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EUROPEAN PATENTS

"Our firm has an experienced and qualified team formed by Industrial Property Attorneys, European Patent Attorneys, engineers and technicians specialising in the various fields of technology who can provide you with advice and help you to prepare, file and prosecute European patents with a high degree of professionalism."

1.  INTRODUCTION.
The European Patent is a system for the application and obtaining of protection for inventions in a number of countries, by means of a single application and procedure which ends up, once the patent is granted, in a plurality of national patents in each of the designated countries.

Once the European Patent has been granted, it must be validated and translated (as the case may be), in each of the designated countries. From that moment, the European Patent has full independence in every designated country and must be kept alive just as any national patent.

2.  COUNTRIES WHICH MAY BE DESIGNATED.
Current list from EPO

3.  PROSECUTION.
The grant procedure of a European Patent comprises of the following steps:

  • Application, in any of the three official languages of the European Patent Office (English, French or German).

  • Search Report on the state of the art.

  • Publication of the application (18 months after the priority date).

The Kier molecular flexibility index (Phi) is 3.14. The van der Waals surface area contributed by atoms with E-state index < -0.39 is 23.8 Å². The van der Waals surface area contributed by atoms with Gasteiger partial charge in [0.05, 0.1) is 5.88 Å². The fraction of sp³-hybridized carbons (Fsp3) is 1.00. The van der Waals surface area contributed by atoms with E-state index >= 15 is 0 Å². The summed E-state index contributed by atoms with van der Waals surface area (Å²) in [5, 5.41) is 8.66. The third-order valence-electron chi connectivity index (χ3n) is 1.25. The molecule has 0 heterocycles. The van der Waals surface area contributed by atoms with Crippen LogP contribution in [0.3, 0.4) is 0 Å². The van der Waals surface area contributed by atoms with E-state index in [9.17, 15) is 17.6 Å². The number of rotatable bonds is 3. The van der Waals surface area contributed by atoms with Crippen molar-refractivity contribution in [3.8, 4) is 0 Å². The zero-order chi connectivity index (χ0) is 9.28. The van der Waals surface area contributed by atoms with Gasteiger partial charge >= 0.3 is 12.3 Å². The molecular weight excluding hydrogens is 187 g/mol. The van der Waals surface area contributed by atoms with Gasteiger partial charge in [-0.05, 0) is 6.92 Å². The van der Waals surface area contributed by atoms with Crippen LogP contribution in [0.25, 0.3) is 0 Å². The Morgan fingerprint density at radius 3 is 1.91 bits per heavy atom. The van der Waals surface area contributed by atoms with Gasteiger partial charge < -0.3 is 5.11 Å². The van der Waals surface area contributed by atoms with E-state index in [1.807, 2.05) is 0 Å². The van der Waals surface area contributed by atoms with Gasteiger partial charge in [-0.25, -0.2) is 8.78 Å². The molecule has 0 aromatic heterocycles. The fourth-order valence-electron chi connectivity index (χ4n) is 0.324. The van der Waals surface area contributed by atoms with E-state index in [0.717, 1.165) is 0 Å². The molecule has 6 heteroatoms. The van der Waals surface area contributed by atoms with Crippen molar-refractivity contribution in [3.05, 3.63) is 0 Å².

• Optional request for provisional protection in the designated countries (upon translation of the claims and filing at the Patent Offices of each designated country).

  • Request, upon payment of the corresponding fee, of the substantive examination of the European Patent and designation of countries (term: 3 months from the publication of the application).

  • Substantive examination on novelty and inventive step of the European Patent application.

  • Grant.

  • Translation of the claims into the other two official languages of the European Patent Office not used for its processing, and payment of issue fees.

  • Publication of the grant of the European Patent.

  • Translation of the European Patent into the official languages of the designated countries and its filing before each of their national patent offices (term: three months from the mention of grant in the European Patent Office Official Journal).

  • Potential opposition proceedings lodged by third parties.

  • Payment of annual fees in each designated country.

4.  TERM OF PROTECTION.
The term of protection of a European Patent is 20 years from the filing date of the application.

Request information on International Patent Protection 

 

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